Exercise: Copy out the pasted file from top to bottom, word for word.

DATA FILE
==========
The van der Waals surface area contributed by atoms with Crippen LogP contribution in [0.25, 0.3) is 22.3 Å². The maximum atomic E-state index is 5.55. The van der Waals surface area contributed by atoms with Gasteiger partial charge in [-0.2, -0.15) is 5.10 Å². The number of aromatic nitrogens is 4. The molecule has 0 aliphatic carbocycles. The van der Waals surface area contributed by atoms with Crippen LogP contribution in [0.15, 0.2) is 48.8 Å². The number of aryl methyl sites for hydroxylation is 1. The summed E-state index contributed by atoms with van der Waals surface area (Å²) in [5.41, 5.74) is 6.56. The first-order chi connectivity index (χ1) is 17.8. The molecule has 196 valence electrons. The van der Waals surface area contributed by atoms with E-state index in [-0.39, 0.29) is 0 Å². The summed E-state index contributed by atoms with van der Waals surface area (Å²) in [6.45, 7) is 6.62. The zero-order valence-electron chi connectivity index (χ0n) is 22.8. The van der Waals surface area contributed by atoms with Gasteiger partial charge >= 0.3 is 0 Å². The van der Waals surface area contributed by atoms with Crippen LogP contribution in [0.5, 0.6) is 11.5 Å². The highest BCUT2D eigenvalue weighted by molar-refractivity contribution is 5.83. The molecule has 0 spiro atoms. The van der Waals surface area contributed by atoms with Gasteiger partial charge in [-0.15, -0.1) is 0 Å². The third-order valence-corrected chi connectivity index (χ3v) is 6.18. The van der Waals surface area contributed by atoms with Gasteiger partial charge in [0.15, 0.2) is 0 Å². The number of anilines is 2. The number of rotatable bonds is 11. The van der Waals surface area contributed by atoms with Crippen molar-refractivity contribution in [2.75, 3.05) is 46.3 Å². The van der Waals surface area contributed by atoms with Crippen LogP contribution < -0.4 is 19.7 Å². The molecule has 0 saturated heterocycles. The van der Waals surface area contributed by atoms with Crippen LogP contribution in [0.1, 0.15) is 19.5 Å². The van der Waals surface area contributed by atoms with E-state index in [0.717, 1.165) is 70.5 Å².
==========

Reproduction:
The van der Waals surface area contributed by atoms with Crippen LogP contribution in [0.25, 0.3) is 22.3 Å². The maximum atomic E-state index is 5.55. The van der Waals surface area contributed by atoms with Gasteiger partial charge in [-0.2, -0.15) is 5.10 Å². The number of aromatic nitrogens is 4. The molecule has 0 aliphatic carbocycles. The van der Waals surface area contributed by atoms with Crippen LogP contribution in [0.15, 0.2) is 48.8 Å². The number of aryl methyl sites for hydroxylation is 1. The summed E-state index contributed by atoms with van der Waals surface area (Å²) in [5.41, 5.74) is 6.56. The first-order chi connectivity index (χ1) is 17.8. The molecule has 196 valence electrons. The van der Waals surface area contributed by atoms with E-state index in [-0.39, 0.29) is 0 Å². The summed E-state index contributed by atoms with van der Waals surface area (Å²) in [6.45, 7) is 6.62. The zero-order valence-electron chi connectivity index (χ0n) is 22.8. The van der Waals surface area contributed by atoms with Gasteiger partial charge >= 0.3 is 0 Å². The van der Waals surface area contributed by atoms with Crippen LogP contribution in [0.5, 0.6) is 11.5 Å². The highest BCUT2D eigenvalue weighted by molar-refractivity contribution is 5.83. The molecule has 0 spiro atoms. The van der Waals surface area contributed by atoms with Gasteiger partial charge in [-0.15, -0.1) is 0 Å². The third-order valence-corrected chi connectivity index (χ3v) is 6.18. The van der Waals surface area contributed by atoms with Gasteiger partial charge in [0.15, 0.2) is 0 Å². The number of anilines is 2. The number of rotatable bonds is 11. The van der Waals surface area contributed by atoms with Crippen molar-refractivity contribution in [2.75, 3.05) is 46.3 Å². The van der Waals surface area contributed by atoms with Crippen LogP contribution < -0.4 is 19.7 Å². The molecule has 0 saturated heterocycles. The van der Waals surface area contributed by atoms with Crippen LogP contribution in [0.1, 0.15) is 19.5 Å². The van der Waals surface area contributed by atoms with E-state index in [0.717, 1.165) is 70.5 Å².